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02-23-2017 | Prediabetes | Article

Editorial board comment

Liraglutide and the rule of halves

Sanjay Kalra

Comment on: Liraglutide boosts preventive power of lifestyle intervention in prediabetes

Guidelines from the American Association of Clinical Endocrinologists clearly recommend the use of pharmacotherapy in prediabetes with additional risk factors such as obesity. Such an approach is backed by evidence: metformin, pioglitazone, and liraglutide have demonstrated their ability to prevent or postpone diabetes in high-risk individuals. To date, however, the best results have been achieved with lifestyle modification.

Le Roux et al's publication on the 3-year follow-up of the SCALE Obesity and Prediabetes study puts its weight behind the use of liraglutide for type 2 diabetes risk reduction and weight management in individuals with prediabetes.

Apart from the improvement  in weight and glycemia, liraglutide improved other markers of vasculometabolic health. These include fasting insulin, HOMA-IR, systolic blood pressure, and high sensitivity C-reactive protein. Thus, liraglutide can be considered an apt preventive therapy for metabolic syndrome. It must be noted, however, that Le Roux et al prescribed lifestyle intervention counselling once a month, along with liraglutide. This included advice to undergo at least 150 minutes of physical activity a week, and to reduce daily energy intake to 500 kcal below individual requirements. 

We also highlight what we term Liraglutide's Rule of Halves. Only half of all participants completed the trial (791/1505 [47%] of liraglutide-treated participants, 337/749 [55%] of the placebo group). The proportion of placebo-treated participants who withdrew due to adverse events (46/747, 6%) was half that of the liraglutide group (199/1501, 13%). At the same time, only half of all liraglutide-treated participants were able to achieve a sustained weight loss of >5% (49.6%). Of these, another half managed a >10% weight loss (24.8%), and yet another half demonstrated a >15% loss of body weight (11.0%). The proportion of placebo-treated participants who achieved >5% weight loss was half that seen in the liraglutide arm (23.7% vs 49.6%).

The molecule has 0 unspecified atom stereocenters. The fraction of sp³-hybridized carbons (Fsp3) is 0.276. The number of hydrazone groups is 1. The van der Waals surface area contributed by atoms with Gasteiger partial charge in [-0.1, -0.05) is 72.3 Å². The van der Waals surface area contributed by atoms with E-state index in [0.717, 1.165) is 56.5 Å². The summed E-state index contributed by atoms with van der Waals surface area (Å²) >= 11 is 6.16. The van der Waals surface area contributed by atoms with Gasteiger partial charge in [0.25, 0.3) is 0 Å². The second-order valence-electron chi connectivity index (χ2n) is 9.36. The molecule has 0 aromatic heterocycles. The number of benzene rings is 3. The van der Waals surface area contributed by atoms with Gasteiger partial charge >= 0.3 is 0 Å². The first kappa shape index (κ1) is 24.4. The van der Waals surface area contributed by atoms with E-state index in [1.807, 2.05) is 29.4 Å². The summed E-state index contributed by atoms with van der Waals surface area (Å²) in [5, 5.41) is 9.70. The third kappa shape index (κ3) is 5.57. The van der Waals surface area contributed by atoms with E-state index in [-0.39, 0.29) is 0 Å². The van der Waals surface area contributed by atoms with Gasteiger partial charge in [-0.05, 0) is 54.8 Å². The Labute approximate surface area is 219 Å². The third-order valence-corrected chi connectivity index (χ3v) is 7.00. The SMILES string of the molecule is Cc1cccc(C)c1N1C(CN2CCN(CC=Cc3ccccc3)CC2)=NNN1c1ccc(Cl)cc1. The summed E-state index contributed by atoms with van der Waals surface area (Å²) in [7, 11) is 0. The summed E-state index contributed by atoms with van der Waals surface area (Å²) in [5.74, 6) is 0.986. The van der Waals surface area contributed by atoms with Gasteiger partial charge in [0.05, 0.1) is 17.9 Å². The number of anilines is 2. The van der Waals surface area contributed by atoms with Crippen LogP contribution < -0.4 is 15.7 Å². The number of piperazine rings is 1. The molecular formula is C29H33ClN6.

The SCALE Obesity and Prediabetes data are encouraging, but remind us that a lot more still needs to be done. The results signal a need for a paradigm drift in our thought process. From secondary prevention (early diagnosis and treatment of disease), we should now move to primary prevention of diabetes (mitigation of risk factors before disease sets in). With lifestyle modification, and liraglutide, we should be able to achieve this in a significant proportion of our patients.

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